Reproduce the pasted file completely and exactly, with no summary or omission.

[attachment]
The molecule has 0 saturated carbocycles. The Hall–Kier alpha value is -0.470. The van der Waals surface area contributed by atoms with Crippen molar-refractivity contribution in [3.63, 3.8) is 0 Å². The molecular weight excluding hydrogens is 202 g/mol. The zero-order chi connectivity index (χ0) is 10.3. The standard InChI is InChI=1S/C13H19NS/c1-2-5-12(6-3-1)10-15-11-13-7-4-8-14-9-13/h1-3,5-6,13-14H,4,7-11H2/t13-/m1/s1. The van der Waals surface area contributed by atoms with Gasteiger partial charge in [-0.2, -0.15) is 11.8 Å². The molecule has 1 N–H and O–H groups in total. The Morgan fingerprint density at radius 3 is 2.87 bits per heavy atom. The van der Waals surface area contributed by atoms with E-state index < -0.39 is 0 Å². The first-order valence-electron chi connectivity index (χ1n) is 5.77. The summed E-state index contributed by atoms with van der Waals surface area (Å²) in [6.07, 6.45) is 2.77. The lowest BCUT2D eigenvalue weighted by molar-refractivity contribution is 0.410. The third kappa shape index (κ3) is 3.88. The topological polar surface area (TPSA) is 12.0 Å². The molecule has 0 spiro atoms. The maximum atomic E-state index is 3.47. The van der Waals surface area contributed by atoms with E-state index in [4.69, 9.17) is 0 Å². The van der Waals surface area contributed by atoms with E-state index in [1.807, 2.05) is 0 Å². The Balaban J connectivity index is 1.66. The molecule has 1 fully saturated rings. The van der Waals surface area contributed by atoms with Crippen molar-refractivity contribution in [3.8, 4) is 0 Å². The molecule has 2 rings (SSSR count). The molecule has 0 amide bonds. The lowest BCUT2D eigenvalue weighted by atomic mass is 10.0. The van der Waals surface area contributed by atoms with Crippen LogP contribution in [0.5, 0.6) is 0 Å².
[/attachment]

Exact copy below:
The molecule has 0 saturated carbocycles. The Hall–Kier alpha value is -0.470. The van der Waals surface area contributed by atoms with Crippen molar-refractivity contribution in [3.63, 3.8) is 0 Å². The molecular weight excluding hydrogens is 202 g/mol. The zero-order chi connectivity index (χ0) is 10.3. The standard InChI is InChI=1S/C13H19NS/c1-2-5-12(6-3-1)10-15-11-13-7-4-8-14-9-13/h1-3,5-6,13-14H,4,7-11H2/t13-/m1/s1. The van der Waals surface area contributed by atoms with Gasteiger partial charge in [-0.2, -0.15) is 11.8 Å². The molecule has 1 N–H and O–H groups in total. The Morgan fingerprint density at radius 3 is 2.87 bits per heavy atom. The van der Waals surface area contributed by atoms with E-state index < -0.39 is 0 Å². The first-order valence-electron chi connectivity index (χ1n) is 5.77. The summed E-state index contributed by atoms with van der Waals surface area (Å²) in [6.07, 6.45) is 2.77. The lowest BCUT2D eigenvalue weighted by molar-refractivity contribution is 0.410. The third kappa shape index (κ3) is 3.88. The topological polar surface area (TPSA) is 12.0 Å². The molecule has 0 spiro atoms. The maximum atomic E-state index is 3.47. The van der Waals surface area contributed by atoms with E-state index in [4.69, 9.17) is 0 Å². The van der Waals surface area contributed by atoms with E-state index in [1.807, 2.05) is 0 Å². The Balaban J connectivity index is 1.66. The molecule has 1 fully saturated rings. The van der Waals surface area contributed by atoms with Crippen molar-refractivity contribution in [3.8, 4) is 0 Å². The molecule has 2 rings (SSSR count). The molecule has 0 amide bonds. The lowest BCUT2D eigenvalue weighted by atomic mass is 10.0. The van der Waals surface area contributed by atoms with Crippen LogP contribution in [0.5, 0.6) is 0 Å².